A Conversation with Steph Post

Kevin Catalano interviews Steph Post about badass female characters, the writing process, and her new novel, Lightwood.


Steph Post is the author of the novels Lightwood and A Tree Born Crooked and her short fiction has most recently appeared in Haunted Waters: From the Depths, Nonbinary Review and the anthology Stephen King’s Contemporary Classics. She has been nominated for a Pushcart Prize and a Rhysling Award and was a semifinalist for The Big Moose Prize. She is currently the writing coach at Howard W. Blake High School in Tampa, Florida.

In the best possible way, Steph Post’s Lightwood is reminiscent of Wiley Cash’s A Land More Kind than Home and Brian Panowich’s Bull Mountain. There is family drama, stolen cash, a meth-cooking biker gang, a gun-hoarding prepper, and a terrifying preacher who doles out punishment through “baptism by fire.” However, Post’s novel is unmistakably feminist, in the sense that its strongest and most memorable characters are women. The main antagonist is not a dude, but a menacing, larger-than-life woman preacher who can make a fierce member of a motorcycle gang piss his pants while in her presence; and while the main character of the novel is a man named Judah, it’s his tenacious girlfriend, Ramey, who steals every scene with her strength and will. The result is a kind of country-noir crime novel that is both satisfying and original.


Kevin Catalano: Bad titles annoy me, and there seem to be a lot these days. Your titles, A Tree Born Crooked and Lightwood, are fantastic. Do you have a method for arriving at the right title?

Steph Post: For me, the title of a book is an extension of the novel itself and is therefore extremely important. With A Tree Born Crooked I got lucky; I had the title before I even started writing the novel and soon the title became a sort of guidepost for thematic moments in the story. I faced much more of a challenge with Lightwood. I was well into the second draft of the book before I was able to settle on a title and this time around, the themes of the story guided the selection of the title. I was thinking about sparks and how small moments can ignite a chain reaction of bad decisions that can take a lifetime to work your way out of. In many ways, Judah Cannon, and his decision to return to Silas, is the spark that ignites the story. Although, you could equally argue for the dark horse Brother Felton. Lightwood is an old Southern word for kindling, and I think it’s fitting that the only time the word appears in the novel is on the lips of Ramey. But I had to struggle to find the right word and figure out how to work it back into the story. The process for the sequel was even more difficult! But, fortunately, I know when it’s right and I’ve never had any doubts about my titles.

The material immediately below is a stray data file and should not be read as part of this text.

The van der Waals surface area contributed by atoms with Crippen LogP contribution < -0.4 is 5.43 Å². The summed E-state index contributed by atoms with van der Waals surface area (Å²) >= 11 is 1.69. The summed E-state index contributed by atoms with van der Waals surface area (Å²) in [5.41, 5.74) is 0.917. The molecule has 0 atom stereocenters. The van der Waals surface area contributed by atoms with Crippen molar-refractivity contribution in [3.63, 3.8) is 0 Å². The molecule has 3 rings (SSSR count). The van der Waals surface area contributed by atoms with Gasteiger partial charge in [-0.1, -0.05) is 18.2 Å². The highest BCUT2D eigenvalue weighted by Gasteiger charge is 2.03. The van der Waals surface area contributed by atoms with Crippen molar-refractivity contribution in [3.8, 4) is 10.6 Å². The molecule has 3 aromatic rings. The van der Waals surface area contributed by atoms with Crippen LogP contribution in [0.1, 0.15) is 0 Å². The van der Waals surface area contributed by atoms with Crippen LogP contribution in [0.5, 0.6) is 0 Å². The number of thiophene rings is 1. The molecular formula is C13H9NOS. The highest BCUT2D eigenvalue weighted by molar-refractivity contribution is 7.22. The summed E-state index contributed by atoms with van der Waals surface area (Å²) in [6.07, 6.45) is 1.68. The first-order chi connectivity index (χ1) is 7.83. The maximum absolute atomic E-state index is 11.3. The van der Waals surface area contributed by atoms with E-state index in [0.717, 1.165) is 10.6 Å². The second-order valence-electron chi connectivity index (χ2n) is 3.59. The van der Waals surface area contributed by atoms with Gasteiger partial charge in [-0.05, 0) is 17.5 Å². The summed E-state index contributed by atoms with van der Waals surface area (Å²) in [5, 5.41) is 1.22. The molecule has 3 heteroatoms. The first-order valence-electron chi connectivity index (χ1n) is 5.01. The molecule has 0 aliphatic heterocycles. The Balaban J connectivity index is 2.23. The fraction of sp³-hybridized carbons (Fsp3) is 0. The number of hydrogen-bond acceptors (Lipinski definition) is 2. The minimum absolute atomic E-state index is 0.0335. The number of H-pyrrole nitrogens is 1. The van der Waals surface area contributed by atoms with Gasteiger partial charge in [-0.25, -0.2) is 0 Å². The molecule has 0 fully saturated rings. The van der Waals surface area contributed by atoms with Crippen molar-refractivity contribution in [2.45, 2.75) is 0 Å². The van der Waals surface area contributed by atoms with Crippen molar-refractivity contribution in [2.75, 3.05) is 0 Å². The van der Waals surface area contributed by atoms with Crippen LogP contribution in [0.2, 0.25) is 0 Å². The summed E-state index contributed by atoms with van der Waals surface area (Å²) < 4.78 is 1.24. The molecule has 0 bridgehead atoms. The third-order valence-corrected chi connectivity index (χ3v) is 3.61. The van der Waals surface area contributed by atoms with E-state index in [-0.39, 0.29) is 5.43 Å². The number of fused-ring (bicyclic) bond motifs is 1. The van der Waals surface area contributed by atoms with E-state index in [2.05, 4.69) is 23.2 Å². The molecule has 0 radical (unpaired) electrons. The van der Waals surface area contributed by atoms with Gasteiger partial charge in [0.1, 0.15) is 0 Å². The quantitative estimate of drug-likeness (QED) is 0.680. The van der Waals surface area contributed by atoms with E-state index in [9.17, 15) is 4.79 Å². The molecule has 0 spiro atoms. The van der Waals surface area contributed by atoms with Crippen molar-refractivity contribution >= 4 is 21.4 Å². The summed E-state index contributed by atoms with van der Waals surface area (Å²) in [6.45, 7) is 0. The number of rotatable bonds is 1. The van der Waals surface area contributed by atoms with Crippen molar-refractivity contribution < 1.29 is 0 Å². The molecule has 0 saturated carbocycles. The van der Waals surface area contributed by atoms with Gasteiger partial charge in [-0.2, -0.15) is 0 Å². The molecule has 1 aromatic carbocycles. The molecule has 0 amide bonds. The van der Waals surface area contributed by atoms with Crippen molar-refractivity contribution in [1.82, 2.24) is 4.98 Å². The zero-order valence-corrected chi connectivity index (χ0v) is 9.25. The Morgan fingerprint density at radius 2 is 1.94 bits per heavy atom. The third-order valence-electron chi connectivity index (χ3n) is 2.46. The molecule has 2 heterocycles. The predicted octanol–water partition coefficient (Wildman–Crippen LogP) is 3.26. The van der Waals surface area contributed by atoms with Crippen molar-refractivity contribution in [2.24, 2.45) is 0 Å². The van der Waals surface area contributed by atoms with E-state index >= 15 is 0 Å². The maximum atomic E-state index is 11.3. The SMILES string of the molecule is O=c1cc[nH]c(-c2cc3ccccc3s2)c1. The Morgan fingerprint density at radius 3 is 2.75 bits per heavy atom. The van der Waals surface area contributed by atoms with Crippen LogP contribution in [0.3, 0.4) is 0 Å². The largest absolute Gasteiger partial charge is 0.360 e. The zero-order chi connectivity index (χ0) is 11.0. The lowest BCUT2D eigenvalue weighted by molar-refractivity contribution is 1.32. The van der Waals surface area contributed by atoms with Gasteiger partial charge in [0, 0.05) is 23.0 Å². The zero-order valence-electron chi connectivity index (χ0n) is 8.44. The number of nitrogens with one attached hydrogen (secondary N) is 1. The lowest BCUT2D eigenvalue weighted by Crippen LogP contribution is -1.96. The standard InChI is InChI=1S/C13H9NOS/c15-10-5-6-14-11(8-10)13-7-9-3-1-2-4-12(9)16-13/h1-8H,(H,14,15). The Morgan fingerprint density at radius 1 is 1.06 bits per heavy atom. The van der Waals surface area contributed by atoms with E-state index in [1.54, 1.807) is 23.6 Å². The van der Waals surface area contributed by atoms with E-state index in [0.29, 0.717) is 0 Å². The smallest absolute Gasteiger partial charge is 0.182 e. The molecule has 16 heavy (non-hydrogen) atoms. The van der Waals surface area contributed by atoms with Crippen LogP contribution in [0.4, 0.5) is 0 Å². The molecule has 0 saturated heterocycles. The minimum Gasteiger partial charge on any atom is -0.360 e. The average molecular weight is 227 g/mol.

There are many Bible verses and references in Lightwood that are delivered with terrifying vehemence from Sister Tulah. Do you have good knowledge of the Bible, or did you need to comb through it looking for the right verses?